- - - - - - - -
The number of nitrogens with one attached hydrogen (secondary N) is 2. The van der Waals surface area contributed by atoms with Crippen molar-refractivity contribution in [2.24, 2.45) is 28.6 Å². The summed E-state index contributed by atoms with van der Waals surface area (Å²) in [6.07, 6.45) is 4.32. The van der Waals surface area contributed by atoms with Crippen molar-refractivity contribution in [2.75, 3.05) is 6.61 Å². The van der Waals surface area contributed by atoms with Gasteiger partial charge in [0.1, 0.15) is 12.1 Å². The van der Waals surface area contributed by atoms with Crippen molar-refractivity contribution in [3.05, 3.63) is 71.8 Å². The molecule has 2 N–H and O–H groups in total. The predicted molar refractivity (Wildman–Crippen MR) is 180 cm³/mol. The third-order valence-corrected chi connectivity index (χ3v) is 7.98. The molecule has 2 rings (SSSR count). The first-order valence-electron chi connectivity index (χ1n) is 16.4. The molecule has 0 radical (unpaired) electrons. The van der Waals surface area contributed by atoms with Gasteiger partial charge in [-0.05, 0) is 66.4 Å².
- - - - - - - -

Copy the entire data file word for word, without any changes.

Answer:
The number of nitrogens with one attached hydrogen (secondary N) is 2. The van der Waals surface area contributed by atoms with Crippen molar-refractivity contribution in [2.24, 2.45) is 28.6 Å². The summed E-state index contributed by atoms with van der Waals surface area (Å²) in [6.07, 6.45) is 4.32. The van der Waals surface area contributed by atoms with Crippen molar-refractivity contribution in [2.75, 3.05) is 6.61 Å². The van der Waals surface area contributed by atoms with Gasteiger partial charge in [0.1, 0.15) is 12.1 Å². The van der Waals surface area contributed by atoms with Crippen molar-refractivity contribution in [3.05, 3.63) is 71.8 Å². The molecule has 2 N–H and O–H groups in total. The predicted molar refractivity (Wildman–Crippen MR) is 180 cm³/mol. The third-order valence-corrected chi connectivity index (χ3v) is 7.98. The molecule has 2 rings (SSSR count). The first-order valence-electron chi connectivity index (χ1n) is 16.4. The molecule has 0 radical (unpaired) electrons. The van der Waals surface area contributed by atoms with Gasteiger partial charge in [-0.05, 0) is 66.4 Å².